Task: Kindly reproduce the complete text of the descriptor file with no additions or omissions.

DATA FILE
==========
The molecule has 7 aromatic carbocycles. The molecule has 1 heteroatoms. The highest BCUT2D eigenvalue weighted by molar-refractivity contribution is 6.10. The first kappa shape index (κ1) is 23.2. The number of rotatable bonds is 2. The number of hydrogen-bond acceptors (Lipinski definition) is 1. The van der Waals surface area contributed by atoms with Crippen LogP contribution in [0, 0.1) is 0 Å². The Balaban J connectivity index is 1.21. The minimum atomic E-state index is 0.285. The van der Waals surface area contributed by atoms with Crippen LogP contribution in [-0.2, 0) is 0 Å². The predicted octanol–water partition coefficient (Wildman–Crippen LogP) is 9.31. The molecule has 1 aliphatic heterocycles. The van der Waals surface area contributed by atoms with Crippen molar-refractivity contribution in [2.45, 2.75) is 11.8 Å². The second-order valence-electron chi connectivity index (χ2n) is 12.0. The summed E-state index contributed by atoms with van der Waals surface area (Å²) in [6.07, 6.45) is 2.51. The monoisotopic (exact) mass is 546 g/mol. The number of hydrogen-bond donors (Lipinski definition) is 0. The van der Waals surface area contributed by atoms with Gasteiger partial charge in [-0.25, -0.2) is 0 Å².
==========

The molecule has 7 aromatic carbocycles. The molecule has 1 heteroatoms. The highest BCUT2D eigenvalue weighted by molar-refractivity contribution is 6.10. The first kappa shape index (κ1) is 23.2. The number of rotatable bonds is 2. The number of hydrogen-bond acceptors (Lipinski definition) is 1. The van der Waals surface area contributed by atoms with Crippen LogP contribution in [0, 0.1) is 0 Å². The Balaban J connectivity index is 1.21. The minimum atomic E-state index is 0.285. The van der Waals surface area contributed by atoms with Crippen LogP contribution in [-0.2, 0) is 0 Å². The predicted octanol–water partition coefficient (Wildman–Crippen LogP) is 9.31. The molecule has 1 aliphatic heterocycles. The van der Waals surface area contributed by atoms with Crippen molar-refractivity contribution in [2.45, 2.75) is 11.8 Å². The second-order valence-electron chi connectivity index (χ2n) is 12.0. The summed E-state index contributed by atoms with van der Waals surface area (Å²) in [6.07, 6.45) is 2.51. The monoisotopic (exact) mass is 546 g/mol. The number of hydrogen-bond donors (Lipinski definition) is 0. The van der Waals surface area contributed by atoms with Gasteiger partial charge in [-0.25, -0.2) is 0 Å².